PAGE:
Caudill Rowlett Scott

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Caudill Rowlett Scott (CRS)
TypeArchitecture firm
FounderJohn Rowlett
William Wayne Caudill Edit this on Wikidata
Defunct1994 (1994)
FateAcquired by HOK
SuccessorCRSS or CRS-Sirrine
HeadquartersHouston, Texas, United States
Key people
ServicesArchitectural design, specializing in schools, commercial buildings, and skyscrapers

Caudill Rowlett Scott (CRS) was an architecture firm founded in Houston, Texas, the United States in 1946. In 1983, J.E. Sirrine, an industrial engineering firm, merged with the company and the company's name was changed to CRSS, popularly known as CRS-Sirrine. It divested itself in 1994.


The firm was started in 1946 by Texas A&M University professors William Wayne Caudill and John Miles Rowlett (1914–1978),[1][2] first in Austin, Texas and soon after were located in College Station, Texas.[3] The partners were joined in 1948 by Wallie Eugene Scott Jr. (1921–1989), who was Caudill's student.[2] William Merriweather Peña, another student of Caudill's was hired in 1948.[4][5] He was the first employee and in 1949, he was made a partner. He expressed that it would be best to keep the company name with the first three partners names rather than extending it with each new partner.[6] In 1954, Thomas A. Bullock Sr. (1922-2007) became a partner.

In the 1950s,[2] they were known for building schools,[5] with a "lean and clean" style. The schools, generally one-story, had simple designs with classrooms on one side of a corridor, maximization of windows for lighting and ventilation, and shed, flat, or gabled roofs.[7] In San Angelo, Texas, the Central High School was constructed with an open design, having 13 buildings on a campus. It was the first fully air-conditioned school in the country. Using the outdoors as an aesthetic, they designed a glass-walled and domed gymnasium in Brownsville, Texas for St. Josephs Academy. The editor of ArchitectureWeek stated that "they became known as masters of modern practice and construction management."[7] In 1958, CRS moved their office to Houston from Bryan, Texas. They began designing hospitals and had designed school and university buildings in eight countries and 26 states by 1969.[2]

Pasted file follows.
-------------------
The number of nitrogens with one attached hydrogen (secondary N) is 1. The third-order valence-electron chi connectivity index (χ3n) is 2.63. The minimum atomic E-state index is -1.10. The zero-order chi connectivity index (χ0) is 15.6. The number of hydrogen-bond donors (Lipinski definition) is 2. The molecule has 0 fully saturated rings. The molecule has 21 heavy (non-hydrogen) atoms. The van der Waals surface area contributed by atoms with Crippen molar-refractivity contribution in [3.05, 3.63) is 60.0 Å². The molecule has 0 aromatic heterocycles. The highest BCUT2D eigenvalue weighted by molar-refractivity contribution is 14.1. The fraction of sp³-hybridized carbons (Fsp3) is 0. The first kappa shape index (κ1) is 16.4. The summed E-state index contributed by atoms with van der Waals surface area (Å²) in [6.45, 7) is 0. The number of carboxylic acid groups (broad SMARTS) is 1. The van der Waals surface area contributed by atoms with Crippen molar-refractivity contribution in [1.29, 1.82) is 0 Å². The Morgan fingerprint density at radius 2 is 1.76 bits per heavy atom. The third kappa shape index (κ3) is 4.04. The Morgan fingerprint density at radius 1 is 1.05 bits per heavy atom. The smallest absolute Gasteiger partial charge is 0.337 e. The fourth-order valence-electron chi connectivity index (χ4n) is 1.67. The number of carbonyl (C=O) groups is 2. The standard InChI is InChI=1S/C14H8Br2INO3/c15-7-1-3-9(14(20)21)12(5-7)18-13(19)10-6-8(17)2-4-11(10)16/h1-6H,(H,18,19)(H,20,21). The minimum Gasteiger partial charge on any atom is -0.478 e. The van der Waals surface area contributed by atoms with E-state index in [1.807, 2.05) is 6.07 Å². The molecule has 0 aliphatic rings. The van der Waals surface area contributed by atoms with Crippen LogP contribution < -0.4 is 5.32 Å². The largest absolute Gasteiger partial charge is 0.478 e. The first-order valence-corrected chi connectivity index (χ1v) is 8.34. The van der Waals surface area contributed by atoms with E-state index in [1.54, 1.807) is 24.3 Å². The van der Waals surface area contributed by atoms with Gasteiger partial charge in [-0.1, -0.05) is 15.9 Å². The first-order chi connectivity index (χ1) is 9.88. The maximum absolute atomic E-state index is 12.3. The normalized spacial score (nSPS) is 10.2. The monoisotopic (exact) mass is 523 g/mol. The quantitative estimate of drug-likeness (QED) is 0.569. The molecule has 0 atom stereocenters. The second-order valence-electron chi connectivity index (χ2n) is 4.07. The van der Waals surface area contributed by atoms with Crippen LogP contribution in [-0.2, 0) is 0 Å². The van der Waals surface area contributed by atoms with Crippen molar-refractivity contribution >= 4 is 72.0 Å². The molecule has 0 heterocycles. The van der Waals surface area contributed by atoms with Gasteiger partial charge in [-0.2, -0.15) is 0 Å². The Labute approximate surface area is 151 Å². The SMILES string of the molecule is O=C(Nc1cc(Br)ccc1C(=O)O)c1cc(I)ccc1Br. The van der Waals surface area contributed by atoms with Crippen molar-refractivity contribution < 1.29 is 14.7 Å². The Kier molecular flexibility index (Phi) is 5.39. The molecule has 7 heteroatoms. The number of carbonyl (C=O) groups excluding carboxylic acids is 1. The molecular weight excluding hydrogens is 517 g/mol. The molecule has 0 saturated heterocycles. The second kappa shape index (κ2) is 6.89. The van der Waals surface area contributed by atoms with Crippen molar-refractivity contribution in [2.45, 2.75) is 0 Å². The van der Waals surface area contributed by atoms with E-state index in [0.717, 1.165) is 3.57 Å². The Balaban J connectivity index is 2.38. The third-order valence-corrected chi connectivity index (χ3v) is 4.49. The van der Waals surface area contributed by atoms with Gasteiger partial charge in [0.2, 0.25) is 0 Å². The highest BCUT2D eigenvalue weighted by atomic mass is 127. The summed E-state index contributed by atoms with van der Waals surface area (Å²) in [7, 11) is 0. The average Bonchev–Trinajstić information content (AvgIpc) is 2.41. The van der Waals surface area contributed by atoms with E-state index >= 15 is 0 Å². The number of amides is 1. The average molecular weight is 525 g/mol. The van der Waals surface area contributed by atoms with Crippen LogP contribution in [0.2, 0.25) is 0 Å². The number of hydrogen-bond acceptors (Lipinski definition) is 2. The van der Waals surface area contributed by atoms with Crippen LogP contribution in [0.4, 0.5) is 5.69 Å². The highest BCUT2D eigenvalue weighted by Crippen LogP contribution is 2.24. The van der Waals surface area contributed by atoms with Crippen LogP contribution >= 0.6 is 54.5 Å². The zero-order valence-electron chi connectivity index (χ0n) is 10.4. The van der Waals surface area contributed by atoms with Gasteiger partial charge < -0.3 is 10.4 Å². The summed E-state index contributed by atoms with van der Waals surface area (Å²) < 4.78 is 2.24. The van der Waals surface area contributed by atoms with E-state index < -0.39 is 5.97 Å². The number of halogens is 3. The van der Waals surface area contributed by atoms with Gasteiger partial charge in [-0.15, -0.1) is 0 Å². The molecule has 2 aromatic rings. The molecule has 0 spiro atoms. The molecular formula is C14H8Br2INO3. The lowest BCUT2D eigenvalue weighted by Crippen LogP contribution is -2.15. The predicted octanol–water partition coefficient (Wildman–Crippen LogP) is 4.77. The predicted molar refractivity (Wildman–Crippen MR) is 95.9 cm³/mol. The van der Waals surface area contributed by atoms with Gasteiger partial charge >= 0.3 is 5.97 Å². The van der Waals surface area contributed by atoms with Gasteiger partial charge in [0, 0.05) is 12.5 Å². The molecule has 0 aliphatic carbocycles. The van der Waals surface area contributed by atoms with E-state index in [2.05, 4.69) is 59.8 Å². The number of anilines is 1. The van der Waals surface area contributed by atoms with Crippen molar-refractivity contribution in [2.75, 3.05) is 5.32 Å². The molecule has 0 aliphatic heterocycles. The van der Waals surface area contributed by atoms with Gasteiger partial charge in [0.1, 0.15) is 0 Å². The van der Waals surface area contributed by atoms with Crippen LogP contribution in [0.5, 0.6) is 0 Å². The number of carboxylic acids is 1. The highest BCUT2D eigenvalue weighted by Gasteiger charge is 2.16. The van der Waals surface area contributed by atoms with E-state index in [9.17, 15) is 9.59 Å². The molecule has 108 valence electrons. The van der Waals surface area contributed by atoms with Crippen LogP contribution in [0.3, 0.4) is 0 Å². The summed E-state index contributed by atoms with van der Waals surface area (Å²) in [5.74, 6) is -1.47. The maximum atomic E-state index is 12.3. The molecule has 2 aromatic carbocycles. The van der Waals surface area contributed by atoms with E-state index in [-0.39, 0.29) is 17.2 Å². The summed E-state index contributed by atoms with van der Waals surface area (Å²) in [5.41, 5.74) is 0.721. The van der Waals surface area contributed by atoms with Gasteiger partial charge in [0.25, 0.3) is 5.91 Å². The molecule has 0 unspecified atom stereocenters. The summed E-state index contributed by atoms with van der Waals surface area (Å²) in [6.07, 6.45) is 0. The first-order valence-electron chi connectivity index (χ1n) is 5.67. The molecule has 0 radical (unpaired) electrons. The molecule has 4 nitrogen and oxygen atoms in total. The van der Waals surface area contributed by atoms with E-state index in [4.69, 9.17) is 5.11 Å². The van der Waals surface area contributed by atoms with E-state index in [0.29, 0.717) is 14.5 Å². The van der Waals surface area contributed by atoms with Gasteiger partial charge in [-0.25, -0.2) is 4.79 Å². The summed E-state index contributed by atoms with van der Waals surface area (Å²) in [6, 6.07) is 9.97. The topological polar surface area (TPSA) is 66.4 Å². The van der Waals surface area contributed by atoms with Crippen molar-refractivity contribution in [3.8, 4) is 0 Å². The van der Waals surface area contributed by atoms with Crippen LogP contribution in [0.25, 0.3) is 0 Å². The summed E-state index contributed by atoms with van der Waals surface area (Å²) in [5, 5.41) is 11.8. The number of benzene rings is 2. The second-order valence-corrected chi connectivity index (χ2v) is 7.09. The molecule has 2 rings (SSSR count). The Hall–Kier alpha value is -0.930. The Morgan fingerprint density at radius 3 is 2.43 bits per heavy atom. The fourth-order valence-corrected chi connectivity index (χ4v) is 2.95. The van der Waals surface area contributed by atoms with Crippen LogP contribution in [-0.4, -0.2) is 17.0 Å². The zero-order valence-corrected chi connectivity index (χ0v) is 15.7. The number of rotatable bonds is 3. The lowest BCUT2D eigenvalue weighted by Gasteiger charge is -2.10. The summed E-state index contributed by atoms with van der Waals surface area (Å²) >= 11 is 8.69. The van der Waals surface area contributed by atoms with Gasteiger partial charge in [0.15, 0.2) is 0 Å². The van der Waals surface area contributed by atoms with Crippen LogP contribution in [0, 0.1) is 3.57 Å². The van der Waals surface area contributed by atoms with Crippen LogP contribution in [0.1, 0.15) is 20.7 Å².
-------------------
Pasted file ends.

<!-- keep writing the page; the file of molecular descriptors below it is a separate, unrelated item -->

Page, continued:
The firm relied on research, including studies and surveys that they conducted, such as with the Texas A&M Engineering Experiment Station (TEES) Architecture Division, as well as the publications that they produced. For instance, Caudill authored the book Toward Better School Design. This involved the programming and designing business practice[3] documented and promoted by William "Willie" Peña in Problem Seeking: An architectural programming primer in 1969 with a CRS programmer, John Focke. Its concepts were incorporated into the National Council of Architectural Registration Boards (NCARB) in 1973,[8][9] and it has become a standard architecture textbook.[4]

Over the years, it developed a national reputation and also had international clients. It opened regional offices and the six partner firm employed 250 employees.[3] It became a public corporation, CRS Design Associates, Inc. in 1970 and had added engineering and construction divisions.[10] It was listed on the American Stock Exchange in 1971.[3] During the 1970's the firm became known for prestigious projects in the Middle East, including Saudi University of Petroleum and Minerals (now known as King Fahd University of Petroleum and Minerals) in Dhahran, which is notable for its contemporary Islamic design, and Riyadh University. The firm was also active in Kuwait and elsewhere in the Gulf States.[11]

In 1983, J.E. Sirrine, an industrial engineering firm, became part of the company and the company's name was changed to CRSS, popularly known as CRS-Sirrine. The Sirrine arm of the firm continued to pursue engineering work, much of it in the pulp and paper industry, while the architecture group continued to focus primarily on architecture-related work.

Eventually, the corporation also developed a core group which focused on businesses related to both architecture and industrial engineering. CRS Capital became involved in reinsurance for A/E-related firms and became involved in development of power-generation facilities. In 1994, a few years after the death of Scott, CRSS began divesting itself, selling off the architectural group to HOK of St. Louis and the Sirrine engineering division to Jacobs Engineering Group of Pasadena, California.[12]